The development of global transportation and telecommunication networks, ubiquitous information technologies, the liberalization of trade, and multinational corporations are all factors that have substantially impacted production systems. The analysis of any supply chain reveals the actors and processes that contribute to the origination of a product consumed by a market, such as raw materials, food, or consumption goods. Thus, a supply chain includes a sequence of operations ranging from the extraction of raw materials, and the assembly of intermediate goods, to the distribution to consumption markets.

2. Defining Value Chains

Global production systems are highly integrated, interdependent, and linked through value chains.

Value Chain. A functionally integrated network of production, trade, and service activities that covers all the stages in a supply chain, from the transformation of raw materials, through intermediate manufacturing stages, to the delivery of finished goods to a market. The chain is conceptualized as a series of nodes, linked by various types of transactions, such as sales and intra firm transfers. Each successive node within a value chain involves the acquisition or organization of inputs for added value.

Value chains take commodities through a series of stages, transform them into higher-value products, and make them available in markets. A value chain is said to be global when several stages occur in different countries. This process can be backward or forward-looking:

  • Backward participation. When a stage in a value chain produces outputs created by prior stages. This usually takes place in the later stages of a value chain, particularly in the assembly and distribution of a final good composed of parts manufactured by other suppliers.
  • Forward participation. When a stage in a value chain produces outputs that will be used in further stages to create a final good. This usually takes place in the earlier stages of a value through the processing of resources and the creation of parts and components for further assembly.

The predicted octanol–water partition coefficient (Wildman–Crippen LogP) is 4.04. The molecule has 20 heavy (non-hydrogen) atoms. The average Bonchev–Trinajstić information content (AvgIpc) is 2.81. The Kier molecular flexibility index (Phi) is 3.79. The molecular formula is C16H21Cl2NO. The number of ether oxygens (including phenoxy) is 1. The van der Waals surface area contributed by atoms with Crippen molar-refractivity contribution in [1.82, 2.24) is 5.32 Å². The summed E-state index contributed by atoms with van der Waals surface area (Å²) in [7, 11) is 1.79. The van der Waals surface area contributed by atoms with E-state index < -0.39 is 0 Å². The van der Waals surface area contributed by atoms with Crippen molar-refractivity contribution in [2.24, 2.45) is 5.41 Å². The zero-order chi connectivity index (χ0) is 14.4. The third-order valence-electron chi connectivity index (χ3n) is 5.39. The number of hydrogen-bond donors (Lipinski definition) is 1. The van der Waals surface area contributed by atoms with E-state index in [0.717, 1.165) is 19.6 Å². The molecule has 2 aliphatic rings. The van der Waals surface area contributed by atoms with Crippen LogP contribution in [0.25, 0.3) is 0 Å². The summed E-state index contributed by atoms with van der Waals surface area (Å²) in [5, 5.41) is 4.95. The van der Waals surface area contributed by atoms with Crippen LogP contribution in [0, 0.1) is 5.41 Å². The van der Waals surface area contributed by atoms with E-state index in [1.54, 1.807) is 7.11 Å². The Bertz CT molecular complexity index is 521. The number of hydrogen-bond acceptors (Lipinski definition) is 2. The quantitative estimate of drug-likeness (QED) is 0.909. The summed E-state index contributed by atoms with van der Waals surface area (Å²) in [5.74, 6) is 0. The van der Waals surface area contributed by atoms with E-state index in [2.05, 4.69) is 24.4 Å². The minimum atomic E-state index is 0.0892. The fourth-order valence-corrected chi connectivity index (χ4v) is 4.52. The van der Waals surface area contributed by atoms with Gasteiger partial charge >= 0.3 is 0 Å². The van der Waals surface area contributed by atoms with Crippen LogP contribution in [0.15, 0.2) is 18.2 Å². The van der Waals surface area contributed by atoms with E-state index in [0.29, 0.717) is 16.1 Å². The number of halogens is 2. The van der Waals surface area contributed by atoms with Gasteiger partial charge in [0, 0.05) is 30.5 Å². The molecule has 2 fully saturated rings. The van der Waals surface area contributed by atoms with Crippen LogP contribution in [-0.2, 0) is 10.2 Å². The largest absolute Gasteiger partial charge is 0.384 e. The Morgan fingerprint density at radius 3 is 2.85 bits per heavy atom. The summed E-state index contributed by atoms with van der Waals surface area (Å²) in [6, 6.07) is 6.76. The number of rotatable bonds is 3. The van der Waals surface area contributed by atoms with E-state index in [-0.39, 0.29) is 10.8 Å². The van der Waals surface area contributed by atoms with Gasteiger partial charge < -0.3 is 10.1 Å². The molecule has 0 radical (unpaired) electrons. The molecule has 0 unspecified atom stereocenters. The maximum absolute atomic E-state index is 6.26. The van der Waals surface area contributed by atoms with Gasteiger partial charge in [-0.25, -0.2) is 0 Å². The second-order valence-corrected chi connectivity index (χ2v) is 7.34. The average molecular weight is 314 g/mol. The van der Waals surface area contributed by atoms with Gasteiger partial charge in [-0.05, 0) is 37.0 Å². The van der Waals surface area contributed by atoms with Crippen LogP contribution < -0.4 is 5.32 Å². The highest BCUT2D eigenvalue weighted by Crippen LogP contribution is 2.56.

Commodities are resources that can be consumed for a purpose and are usually part of the earlier stages of value chains. They can be accumulated for a period of time as some are perishable, while others can be stored for centuries. They can be exchanged as part of transactions or purchased on specific markets such as futures markets. Some commodities are locationally fixed, implying that they cannot be transferred, except for their title. This includes land, mining, logging, and fishing rights. In this context, the value of a locationally fixed commodity is derived from its utility, expected reserves, and potential extraction rate. Bulk commodities can be transferred through a market transaction, with the most traded commodities including crude oil, steel, copper, coffee, natural gas, gold, sugar, corn, wheat, and cotton. Their value is derived from utility, supply, and demand, which is established through major commodity markets involving a constant price discovery mechanism that can fluctuate daily. A transaction (forward contract) on a commodity market is a promise to deliver a good at a stated time and location. It is the responsibility of the producer or trader to ensure that the delivery takes place, irrespective of its origin or if the price has changed after a forward contract was set.